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Letter to Speaker Boehner

Rep. Scott Garrett (R-NJ), Vice Chairman of the House Budget Committee and Chairman of the Budget and Spending Task Force for the Republican Study Committee (RSC), called on Speaker Boehner today to include relief from the Alternative Minimum Tax (AMT) in any tax legislation considered by the House of Representatives before the end of the year. Ten of Garrett's colleagues in the House of Representatives signed on to the bipartisan letter. In February, Garrett introduced the H.R. 547, the Individual AMT Repeal Act of 2011, which would amend the Internal Revenue Code to repeal the Alternative Minimum Tax (AMT) on individuals after 2010.

"Time is of the essence. If we do not take action by the end of the year, an unprecedented 34.4 million American taxpayers-- an 8-fold increase from 2011--will be caught in the tentacles of the AMT in 2012," said Garrett after sending the letter to Boehner. "Part of the reason Americans are so pessimistic about their financial future is because they are uncertain how much they will be taxed from one year to the next. With American families struggling to make ends meet during the economic downturn, protecting taxpayers from the threat of a catastrophic tax hike is the right thing to do."

The complete text of the letter to Speaker Boehner is below:

The Honorable John Boehner
Speaker of the House
H-232 The Capitol
U.S. House of Representatives
Washington, D.C. 20515

December 6, 2011

Dear Speaker Boehner,

Earlier this year, the Congressional Research Service (CRS) published a report projecting the number of households that will be affected in 2012 if Congress fails to address the Alternative Minimum Tax (AMT). The projections are quite startling. According to CRS, without a patch or permanent fix, the number of taxpayers affected by the AMT in 2012 will increase 8-fold over the 2011 level. In the absence of an AMT fix, 34.4 million taxpayers will find their tax bill skyrocket. Given our nation's economic health, and the millions of small businesses, individuals, and families struggling to make ends meet, Congress must address the AMT extension to prevent a catastrophic tax hike.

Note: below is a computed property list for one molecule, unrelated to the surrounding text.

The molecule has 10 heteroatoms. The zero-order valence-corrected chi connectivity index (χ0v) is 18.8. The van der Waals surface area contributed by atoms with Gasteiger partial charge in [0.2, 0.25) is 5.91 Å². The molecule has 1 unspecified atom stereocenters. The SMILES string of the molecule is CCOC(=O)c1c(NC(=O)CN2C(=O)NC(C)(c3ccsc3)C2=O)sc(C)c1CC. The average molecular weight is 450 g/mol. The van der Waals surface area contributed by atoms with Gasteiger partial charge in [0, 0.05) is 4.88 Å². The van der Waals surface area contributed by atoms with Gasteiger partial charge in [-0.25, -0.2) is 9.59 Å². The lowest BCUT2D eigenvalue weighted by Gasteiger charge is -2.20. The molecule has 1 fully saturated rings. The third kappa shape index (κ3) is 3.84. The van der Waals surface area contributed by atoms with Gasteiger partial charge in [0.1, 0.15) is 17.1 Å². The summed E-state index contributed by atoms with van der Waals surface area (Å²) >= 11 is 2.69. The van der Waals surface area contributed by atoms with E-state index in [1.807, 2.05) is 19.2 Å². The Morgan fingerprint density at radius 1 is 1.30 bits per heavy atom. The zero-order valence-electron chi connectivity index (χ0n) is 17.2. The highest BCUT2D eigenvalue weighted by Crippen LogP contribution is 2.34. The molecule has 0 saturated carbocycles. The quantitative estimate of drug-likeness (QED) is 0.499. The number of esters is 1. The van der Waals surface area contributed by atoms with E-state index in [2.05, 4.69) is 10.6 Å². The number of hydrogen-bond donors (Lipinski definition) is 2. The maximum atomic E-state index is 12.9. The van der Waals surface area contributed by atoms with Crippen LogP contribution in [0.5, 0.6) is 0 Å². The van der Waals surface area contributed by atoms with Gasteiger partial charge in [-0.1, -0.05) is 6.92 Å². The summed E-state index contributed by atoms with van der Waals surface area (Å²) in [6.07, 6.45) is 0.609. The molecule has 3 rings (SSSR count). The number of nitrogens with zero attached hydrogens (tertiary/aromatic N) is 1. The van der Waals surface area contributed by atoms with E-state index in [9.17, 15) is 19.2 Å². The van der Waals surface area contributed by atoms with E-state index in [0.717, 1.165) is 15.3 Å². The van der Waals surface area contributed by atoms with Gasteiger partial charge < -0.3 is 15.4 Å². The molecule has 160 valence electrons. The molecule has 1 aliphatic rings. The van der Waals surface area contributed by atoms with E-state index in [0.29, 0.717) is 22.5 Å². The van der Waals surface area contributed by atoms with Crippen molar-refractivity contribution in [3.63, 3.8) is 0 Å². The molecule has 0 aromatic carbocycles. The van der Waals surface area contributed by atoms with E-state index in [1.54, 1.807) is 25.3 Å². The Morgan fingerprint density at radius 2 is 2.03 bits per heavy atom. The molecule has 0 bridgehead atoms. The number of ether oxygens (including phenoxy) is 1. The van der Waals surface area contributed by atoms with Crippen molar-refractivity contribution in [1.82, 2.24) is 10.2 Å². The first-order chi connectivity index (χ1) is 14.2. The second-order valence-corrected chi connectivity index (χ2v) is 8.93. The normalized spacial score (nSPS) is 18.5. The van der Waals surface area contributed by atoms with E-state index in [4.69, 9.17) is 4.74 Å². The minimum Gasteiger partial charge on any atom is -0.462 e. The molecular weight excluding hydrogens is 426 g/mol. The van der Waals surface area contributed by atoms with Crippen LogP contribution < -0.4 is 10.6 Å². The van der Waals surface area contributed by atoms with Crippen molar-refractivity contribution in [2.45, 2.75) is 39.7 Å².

Because of the particular tax preferences and exemptions disallowed under the AMT, people in certain demographics, such as large families and married couples will be particularly hard hit by this tax. Furthermore, because the AMT does not allow for a deduction of state and local taxes, residents of certain areas of the country will be disproportionately affected by the tax. For example, the states most impacted by the AMT, are California, New York and New Jersey.

As you are undoubtedly aware, while the AMT was originally created to be a backstop for the federal income tax that affected only a small number of high-income taxpayers, it was not indexed for inflation. In previous years, Congress has enacted short-term "patches" to reduce the impact of the AMT on the middle class. The most recent patch, enacted as part of the Tax Relief, Unemployment Insurance Reauthorization, and Job Creation Act of 2010, will expire at the end of 2011. As Congress debates whether to extend the current tax rates before the end of the year, we formally request that AMT relief be included in any tax legislation considered by the House of Representatives.


Rep. Scott Garrett
Rep. Timothy Bishop
Rep. Peter King
Rep. Leonard Lance
Rep. Tom McClintock
Rep. Niki Tsongas
Rep. John Culberson
Rep. Nita Lowey
Rep. Rodney Frelinghuysen
Rep. Brian Bilbray
Rep. Frank LoBiondo

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